Chelsea rides the waves for her Barbados
The feel of gritty sand stimulates her; whipping wind inspires her; and barrelling waves electrify her. It’s no wonder that Chelsea Tuach is in a world of her own, dominating seas that no other Barbadian or Caribbean surfer has ever mastered.
Whether she is riding the strong currents at home or in California and Miami, United States; Australia; France; Portugal; China; or Spain, this determined 20-year-old has one dream: to reach the highest level of professional surfing.
Last year, she made it.
After outmanoeuvring top, international competitors at a series of major events throughout 2015, Chelsea booked her place in the September World Surfing League (WSL) 6000 Pantin Classic held in Spain and emerged women’s champion.
It was her ticket to the coveted 2016 WSL Women’s Championship Tour –– an elite competition of the best 17 professional surfers.
“I don’t think I could put that moment in words,” Chelsea says.
“Coming out of the water the interviewer asked me, ‘Do you know where you are in the rankings right now?’ He was like, ‘You are now fourth in the world. Congratulations! You are on the world tour’.
“I couldn’t even believe it. I thought I was going to faint, because I had wanted that since I was ten years old in Brazil and seeing those girls, and saying, ‘I want to be like them; I want to be on the world tour. I want to be one of the elite 17’.
“It was an amazing year: a lot of surprises, and great, great moments.”
Chelsea’s love affair with surfing began at home. Surfing is like breathing for the Tuachs.
The pro grew up eagerly watching her father and brothers catch waves; so it was only a matter of time before she was able to join them. She did at just eight years of age.
“I started surfing because my brothers were surfers, and my dad; and they would leave me at home and go out; and I was the little sister who wanted to be in everything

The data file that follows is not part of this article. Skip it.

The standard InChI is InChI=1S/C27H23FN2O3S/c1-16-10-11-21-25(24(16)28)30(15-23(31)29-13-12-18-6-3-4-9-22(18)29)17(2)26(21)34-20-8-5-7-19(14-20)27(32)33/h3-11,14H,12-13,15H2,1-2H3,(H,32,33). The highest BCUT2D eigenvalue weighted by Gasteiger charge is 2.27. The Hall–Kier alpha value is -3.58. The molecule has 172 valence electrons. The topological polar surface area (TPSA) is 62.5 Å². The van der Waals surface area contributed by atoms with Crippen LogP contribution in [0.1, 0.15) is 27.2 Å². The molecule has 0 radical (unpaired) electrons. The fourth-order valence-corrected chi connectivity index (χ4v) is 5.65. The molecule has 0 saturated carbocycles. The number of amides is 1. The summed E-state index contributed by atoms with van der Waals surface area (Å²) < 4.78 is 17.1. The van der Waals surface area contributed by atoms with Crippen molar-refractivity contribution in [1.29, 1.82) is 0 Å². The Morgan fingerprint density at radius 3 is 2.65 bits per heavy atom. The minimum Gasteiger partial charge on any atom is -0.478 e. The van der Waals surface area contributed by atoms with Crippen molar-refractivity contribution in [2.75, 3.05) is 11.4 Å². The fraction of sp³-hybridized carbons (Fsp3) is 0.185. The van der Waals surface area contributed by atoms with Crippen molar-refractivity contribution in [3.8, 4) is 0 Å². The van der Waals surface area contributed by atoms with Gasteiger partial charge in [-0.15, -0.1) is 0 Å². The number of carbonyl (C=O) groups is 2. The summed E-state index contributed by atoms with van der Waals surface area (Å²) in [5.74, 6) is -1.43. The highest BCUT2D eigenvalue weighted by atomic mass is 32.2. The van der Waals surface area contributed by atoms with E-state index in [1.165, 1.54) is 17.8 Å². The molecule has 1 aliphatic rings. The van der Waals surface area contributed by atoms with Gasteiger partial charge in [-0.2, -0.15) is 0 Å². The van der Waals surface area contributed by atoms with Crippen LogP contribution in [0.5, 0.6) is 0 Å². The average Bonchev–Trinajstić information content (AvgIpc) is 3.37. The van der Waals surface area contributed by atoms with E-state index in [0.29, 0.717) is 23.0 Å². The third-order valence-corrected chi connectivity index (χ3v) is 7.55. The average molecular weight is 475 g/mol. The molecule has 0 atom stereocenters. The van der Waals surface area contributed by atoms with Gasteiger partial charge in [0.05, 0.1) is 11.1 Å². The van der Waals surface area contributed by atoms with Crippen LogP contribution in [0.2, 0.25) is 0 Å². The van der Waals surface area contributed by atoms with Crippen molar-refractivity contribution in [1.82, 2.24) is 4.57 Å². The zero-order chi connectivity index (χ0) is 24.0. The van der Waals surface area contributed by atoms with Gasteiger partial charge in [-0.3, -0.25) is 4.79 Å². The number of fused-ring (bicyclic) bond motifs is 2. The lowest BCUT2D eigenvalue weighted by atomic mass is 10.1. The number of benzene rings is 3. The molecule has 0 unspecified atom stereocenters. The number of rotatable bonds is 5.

that they did. So I picked up a board and I started surfing with them.”
Confessing she has always been a water baby, a chuckling Chelsea let it be known there was no life without her surfboard.
“I have always loved the ocean . . . . I loved surfing on evenings; it was just so relaxing after a full day of school. I would come home, put on my bikini and go out in the water. You’d just feel so relaxed; you’d feel so at peace.”
Chelsea was fortunate to accompany her brothers Shane and Dane, both members of the Barbados National Surf Team, at various competitions. She followed in their footsteps and qualified for the national team at just ten.
“I got to travel to Brazil with my big brother Dane. It was amazing going there and seeing it. [There were] about 50 girls from all over the world in an under-18 event . . . . They were so focused!
“I could see them running on the beach, being really focused with their coaches, and surfing amazingly. There was no girl in Barbados who was doing what they were doing, and I was like, ‘Wow! I want to be like them. I want to push surfing for Barbados’.”
Chelsea put in the hard work while balancing her studies at Queen’s College. Her efforts paid off, and she shot to fame winning several local and regional titles.